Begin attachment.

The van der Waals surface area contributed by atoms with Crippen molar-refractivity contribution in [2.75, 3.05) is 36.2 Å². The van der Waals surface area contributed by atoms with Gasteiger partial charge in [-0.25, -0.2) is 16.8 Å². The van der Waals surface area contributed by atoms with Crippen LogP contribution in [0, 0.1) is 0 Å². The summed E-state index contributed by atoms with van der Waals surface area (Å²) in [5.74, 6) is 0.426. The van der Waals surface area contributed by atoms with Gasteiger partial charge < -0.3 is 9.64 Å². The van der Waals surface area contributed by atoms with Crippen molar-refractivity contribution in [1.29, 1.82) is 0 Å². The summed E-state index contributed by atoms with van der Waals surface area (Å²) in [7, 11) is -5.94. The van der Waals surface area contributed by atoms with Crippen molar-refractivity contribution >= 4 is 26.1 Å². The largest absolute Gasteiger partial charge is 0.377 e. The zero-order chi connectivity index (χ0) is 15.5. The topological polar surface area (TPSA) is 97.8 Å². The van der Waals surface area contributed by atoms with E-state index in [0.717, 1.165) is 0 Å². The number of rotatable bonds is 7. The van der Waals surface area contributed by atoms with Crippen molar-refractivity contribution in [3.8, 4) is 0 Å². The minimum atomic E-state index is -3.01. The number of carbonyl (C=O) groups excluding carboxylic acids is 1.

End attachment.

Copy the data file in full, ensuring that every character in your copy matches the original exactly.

The van der Waals surface area contributed by atoms with Crippen molar-refractivity contribution in [2.75, 3.05) is 36.2 Å². The van der Waals surface area contributed by atoms with Gasteiger partial charge in [-0.25, -0.2) is 16.8 Å². The van der Waals surface area contributed by atoms with Crippen LogP contribution in [0, 0.1) is 0 Å². The summed E-state index contributed by atoms with van der Waals surface area (Å²) in [5.74, 6) is 0.426. The van der Waals surface area contributed by atoms with Gasteiger partial charge < -0.3 is 9.64 Å². The van der Waals surface area contributed by atoms with Crippen molar-refractivity contribution in [1.29, 1.82) is 0 Å². The summed E-state index contributed by atoms with van der Waals surface area (Å²) in [7, 11) is -5.94. The van der Waals surface area contributed by atoms with Crippen molar-refractivity contribution >= 4 is 26.1 Å². The largest absolute Gasteiger partial charge is 0.377 e. The zero-order chi connectivity index (χ0) is 15.5. The topological polar surface area (TPSA) is 97.8 Å². The van der Waals surface area contributed by atoms with E-state index in [0.717, 1.165) is 0 Å². The number of rotatable bonds is 7. The van der Waals surface area contributed by atoms with Crippen molar-refractivity contribution in [3.8, 4) is 0 Å². The minimum atomic E-state index is -3.01. The number of carbonyl (C=O) groups excluding carboxylic acids is 1.